13. Damped free vibration

Questions and discussion for this lecture live here. Fire away by hitting Reply below :fire:

Greetings, Dr Sean hope you are doing great.

As you said underdamped system is more commonly observed in civil engineering structures. Could you explain in brief what does critically damped, underdamped, and over-damped systems mean in real life structures ?? How does it affect the structure ? Which one is most preferred and why ?

Also, as we go up, the stiffness of our structure reduces. Could you state the reason ? In this case, how tall buildings achieve required stiffness ?/

Also, how does time period affect the structure at the time of extreme events like earthquake ?? Is more time period good or bad for the structure say, at the time of resonance. For eg. I read that every structure vibrates/oscillates at its own natural frequency and undergo resonance at different times.

This means if we consider say, we have three building models and we apply base excitation using the shake table. Not all three building models will oscillate at the same time. Each structure will oscillate only after reaching the resonance and the resonance time will be different for each of them.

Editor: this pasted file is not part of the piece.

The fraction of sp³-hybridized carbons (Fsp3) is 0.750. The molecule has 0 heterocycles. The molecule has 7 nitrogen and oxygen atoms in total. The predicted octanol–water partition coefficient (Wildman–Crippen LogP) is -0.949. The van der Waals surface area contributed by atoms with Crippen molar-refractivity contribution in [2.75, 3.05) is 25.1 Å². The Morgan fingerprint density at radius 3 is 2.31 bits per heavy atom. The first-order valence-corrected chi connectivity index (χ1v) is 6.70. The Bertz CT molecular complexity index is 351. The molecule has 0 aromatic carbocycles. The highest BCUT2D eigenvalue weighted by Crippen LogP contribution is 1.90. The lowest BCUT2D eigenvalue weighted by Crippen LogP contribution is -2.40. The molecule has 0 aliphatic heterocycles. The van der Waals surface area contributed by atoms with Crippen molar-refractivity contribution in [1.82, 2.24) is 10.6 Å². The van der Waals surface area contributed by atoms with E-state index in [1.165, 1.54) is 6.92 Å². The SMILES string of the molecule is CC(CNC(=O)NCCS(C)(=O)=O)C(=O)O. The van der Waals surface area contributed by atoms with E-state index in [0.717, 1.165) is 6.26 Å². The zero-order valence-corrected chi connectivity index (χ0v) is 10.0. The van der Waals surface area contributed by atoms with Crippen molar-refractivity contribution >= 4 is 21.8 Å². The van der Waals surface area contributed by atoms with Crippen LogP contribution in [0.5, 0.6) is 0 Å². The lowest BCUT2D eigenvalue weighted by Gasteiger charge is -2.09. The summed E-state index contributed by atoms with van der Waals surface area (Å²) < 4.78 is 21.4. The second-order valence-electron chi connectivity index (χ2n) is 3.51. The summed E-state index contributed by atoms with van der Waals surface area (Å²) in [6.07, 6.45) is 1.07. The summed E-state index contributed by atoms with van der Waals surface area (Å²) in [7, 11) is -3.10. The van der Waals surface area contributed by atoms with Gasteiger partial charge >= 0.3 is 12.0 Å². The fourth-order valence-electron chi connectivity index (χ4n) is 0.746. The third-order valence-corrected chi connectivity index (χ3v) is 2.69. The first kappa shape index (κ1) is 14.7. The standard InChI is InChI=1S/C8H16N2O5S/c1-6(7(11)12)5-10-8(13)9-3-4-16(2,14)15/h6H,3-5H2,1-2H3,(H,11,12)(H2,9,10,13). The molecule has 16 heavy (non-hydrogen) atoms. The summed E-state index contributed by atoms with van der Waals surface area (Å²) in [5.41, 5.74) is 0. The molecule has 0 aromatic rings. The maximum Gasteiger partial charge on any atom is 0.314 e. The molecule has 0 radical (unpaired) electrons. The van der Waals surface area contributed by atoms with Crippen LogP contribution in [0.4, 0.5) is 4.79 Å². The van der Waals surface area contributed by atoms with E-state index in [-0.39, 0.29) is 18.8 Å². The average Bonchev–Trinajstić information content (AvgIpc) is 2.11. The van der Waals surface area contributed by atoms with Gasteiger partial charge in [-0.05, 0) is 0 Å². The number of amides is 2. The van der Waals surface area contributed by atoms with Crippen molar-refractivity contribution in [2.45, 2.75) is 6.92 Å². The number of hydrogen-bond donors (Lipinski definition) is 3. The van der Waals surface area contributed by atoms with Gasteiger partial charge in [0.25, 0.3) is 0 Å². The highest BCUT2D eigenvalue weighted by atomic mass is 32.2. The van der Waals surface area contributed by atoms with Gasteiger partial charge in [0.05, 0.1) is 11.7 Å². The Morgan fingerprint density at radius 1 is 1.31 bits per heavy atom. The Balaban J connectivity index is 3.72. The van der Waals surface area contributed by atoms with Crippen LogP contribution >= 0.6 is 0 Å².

Could you explain the above phenomenon ?


As you mention, critically damped and over-damped systems are not common in civil/structural engineering. In fact they are so uncommon that I would struggle to think of a practical example. They are mentioned here more for completeness as they emerge from the mathematics of the system. They are best understood simply by looking at the free vibration response - i.e. that is the most visual and easily interpretable description of these damping regimes. There really isn’t a lot more to it than that…from a civil engineering point of view. A mechanical engineer may have more to say however!

Regarding tall buildings, stiffness of a flexural element, a tall building in this case, is inversely proportional to length - hence the taller the building, the lower the stiffness.

Structures have multiple modes of vibration which means there are multiple frequencies that the building could resonate at. The building’s response to ground motion will depend on the frequency distribution within the ground motion and how these frequencies compare with the building’s inherent modal frequencies. We cover this topic in more detail in my MDoF dynamics course.

Hope that helps.